Examples including rectovaginal fistula, teat fistula, salivary fistula etc (Tyagi and Singh, 2006).
total subjects 52 1138 1190 Erosion 11 44 55 Infection 6 13 18 Vesicovaginal fistula 16 18 34 Bleeding 19 10 29 Ulceration 10 4 14 Death 4 5 9 Pain and discomfort 2 60 62 Vaginitis 3 14 17 Vaginal discharge 21 35 56 Foul odor 9 18 27 Cancer 9 0 9 Fibrosis 2 0 22 Rectovaginal fistula 2 0 2 Bilateral hydronephrosis with urosepsis 1 0 1 Bowel obstruction 1 0 1 Unilateral hydronephrosis 1 0 1 Ureteric obstruction 1 0 1 Hydronephrosis 1 0 1 Table 2.
8] Rudimentary horn with congenital rectovaginal fistula forms when Mullerian eminences open in the dorsal segment of the endodermal cloaca.
A similar response has been reported in a CD patient who achieved healing of a rectovaginal fistula as well as relief from the associated pain and tenderness (15).
It is tempting to speculate that our patient had suffered from occult focal colonic inflammatory disease that led to her abscess and subsequent rectovaginal fistula, for diverticulitis has been reported as a predisposing cause of ovarian abscess.
It has a learning curve, and because of the potential serious complications--including pelvic sepsis, rectovaginal fistula, and even death--physicians need special credentialing to perform it.
Postpartum, a rectovaginal fistula developed that required several repair operations.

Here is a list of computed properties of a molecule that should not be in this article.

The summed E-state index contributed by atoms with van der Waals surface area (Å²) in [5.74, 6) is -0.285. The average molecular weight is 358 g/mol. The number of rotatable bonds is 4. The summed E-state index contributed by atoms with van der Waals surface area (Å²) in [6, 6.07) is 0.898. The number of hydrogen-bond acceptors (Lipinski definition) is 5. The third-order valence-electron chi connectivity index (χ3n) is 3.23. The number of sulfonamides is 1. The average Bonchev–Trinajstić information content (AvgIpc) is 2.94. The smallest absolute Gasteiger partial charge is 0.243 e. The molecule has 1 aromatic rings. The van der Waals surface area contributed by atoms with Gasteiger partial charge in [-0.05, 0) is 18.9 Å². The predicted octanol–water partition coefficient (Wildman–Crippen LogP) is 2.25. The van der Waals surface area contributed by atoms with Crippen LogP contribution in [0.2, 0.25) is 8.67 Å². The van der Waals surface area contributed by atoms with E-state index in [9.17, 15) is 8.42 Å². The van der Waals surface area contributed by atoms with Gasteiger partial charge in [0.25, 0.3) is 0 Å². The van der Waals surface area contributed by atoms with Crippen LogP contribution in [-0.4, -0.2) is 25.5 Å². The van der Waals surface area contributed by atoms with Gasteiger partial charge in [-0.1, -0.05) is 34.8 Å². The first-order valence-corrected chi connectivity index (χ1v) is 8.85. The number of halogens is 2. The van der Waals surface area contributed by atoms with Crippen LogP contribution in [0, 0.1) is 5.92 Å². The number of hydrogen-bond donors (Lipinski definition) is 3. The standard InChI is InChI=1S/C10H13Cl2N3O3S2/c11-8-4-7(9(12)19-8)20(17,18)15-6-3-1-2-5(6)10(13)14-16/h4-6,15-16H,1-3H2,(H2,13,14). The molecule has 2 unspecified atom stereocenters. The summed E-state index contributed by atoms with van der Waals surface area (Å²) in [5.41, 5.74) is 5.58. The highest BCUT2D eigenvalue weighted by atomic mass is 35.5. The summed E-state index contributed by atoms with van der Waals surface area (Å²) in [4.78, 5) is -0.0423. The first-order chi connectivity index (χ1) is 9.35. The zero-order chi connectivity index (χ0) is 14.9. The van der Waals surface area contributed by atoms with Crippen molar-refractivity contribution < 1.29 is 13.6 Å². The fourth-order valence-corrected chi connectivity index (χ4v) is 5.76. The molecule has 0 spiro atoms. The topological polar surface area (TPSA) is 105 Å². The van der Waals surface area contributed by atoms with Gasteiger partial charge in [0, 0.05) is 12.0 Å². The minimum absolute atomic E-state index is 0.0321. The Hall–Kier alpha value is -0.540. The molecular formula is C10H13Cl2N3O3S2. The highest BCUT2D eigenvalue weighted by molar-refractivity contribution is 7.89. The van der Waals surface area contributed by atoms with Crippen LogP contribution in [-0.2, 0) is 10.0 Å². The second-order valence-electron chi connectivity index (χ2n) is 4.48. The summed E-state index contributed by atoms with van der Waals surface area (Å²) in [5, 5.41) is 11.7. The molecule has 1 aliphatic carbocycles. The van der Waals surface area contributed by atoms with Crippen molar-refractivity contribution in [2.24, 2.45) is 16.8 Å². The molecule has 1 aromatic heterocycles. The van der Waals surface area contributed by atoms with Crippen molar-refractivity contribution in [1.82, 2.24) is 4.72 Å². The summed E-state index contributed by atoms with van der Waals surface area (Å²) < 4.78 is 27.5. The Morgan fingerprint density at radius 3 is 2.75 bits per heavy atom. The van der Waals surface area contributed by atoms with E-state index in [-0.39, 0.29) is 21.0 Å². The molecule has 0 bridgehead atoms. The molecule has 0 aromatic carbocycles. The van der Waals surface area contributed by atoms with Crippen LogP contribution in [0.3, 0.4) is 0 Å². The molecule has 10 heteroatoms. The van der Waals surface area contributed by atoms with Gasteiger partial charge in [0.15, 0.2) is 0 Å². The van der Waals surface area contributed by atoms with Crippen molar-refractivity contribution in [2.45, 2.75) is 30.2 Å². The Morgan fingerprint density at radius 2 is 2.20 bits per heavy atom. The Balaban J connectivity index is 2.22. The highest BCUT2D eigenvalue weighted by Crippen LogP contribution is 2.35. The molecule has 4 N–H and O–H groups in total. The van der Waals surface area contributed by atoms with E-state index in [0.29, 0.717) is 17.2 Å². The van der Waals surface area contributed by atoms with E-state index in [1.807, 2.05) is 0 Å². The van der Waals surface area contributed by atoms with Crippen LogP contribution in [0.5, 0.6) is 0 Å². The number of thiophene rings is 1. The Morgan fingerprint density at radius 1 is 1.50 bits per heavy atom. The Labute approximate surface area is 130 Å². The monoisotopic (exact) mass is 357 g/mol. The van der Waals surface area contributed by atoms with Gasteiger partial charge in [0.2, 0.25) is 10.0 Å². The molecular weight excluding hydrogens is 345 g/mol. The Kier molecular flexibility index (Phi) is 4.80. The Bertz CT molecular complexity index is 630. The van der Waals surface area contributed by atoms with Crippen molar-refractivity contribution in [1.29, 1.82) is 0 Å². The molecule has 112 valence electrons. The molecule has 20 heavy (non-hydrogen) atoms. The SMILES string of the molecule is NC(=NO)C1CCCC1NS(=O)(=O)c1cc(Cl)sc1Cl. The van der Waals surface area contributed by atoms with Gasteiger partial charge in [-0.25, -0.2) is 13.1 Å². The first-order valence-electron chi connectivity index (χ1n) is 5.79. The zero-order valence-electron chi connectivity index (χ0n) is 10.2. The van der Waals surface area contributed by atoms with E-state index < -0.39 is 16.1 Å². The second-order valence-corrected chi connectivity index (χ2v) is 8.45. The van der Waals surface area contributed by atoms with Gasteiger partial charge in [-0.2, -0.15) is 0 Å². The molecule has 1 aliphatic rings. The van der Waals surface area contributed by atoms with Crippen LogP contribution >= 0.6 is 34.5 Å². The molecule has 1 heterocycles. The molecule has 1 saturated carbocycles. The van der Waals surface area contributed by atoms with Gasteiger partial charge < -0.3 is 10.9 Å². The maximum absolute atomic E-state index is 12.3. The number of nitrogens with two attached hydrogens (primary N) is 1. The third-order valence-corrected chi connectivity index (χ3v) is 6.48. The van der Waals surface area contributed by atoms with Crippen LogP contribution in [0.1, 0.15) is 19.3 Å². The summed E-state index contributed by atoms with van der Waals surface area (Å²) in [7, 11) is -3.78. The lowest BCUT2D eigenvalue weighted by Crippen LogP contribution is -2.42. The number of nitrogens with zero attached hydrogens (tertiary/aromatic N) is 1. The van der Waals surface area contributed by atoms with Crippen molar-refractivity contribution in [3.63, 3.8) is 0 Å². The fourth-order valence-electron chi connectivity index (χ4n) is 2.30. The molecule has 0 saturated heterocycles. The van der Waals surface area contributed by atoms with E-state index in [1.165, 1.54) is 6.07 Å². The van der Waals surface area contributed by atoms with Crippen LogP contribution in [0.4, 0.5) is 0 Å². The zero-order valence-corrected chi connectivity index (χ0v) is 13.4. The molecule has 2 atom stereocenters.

Gastro-intestinal system--Imperforate anus with or without rectovaginal fistula can occur.
In his series, one patient developed a uterovaginal fistula, and another patient developed a rectovaginal fistula, both of which were successfully repaired.
2012) reported a single case of rectovaginal fistula due to prior penetrating injury to the vagina.
I would also offer this tip: When addressing the rectal mucosa, try to stay on a submucosal level, and perform a post-repair rectal exam to ensure that the mucosa has not been violated by a suture and to reduce the risk of rectovaginal fistula.
Commonly encountered conditions include oesophageal atresia with or without tracheoesophageal fistula (TEF), imperforate anus with or without rectovesical or rectovaginal fistula, atresia or stenosis of various parts of GIT (duodenal, jejuna, ileal etc.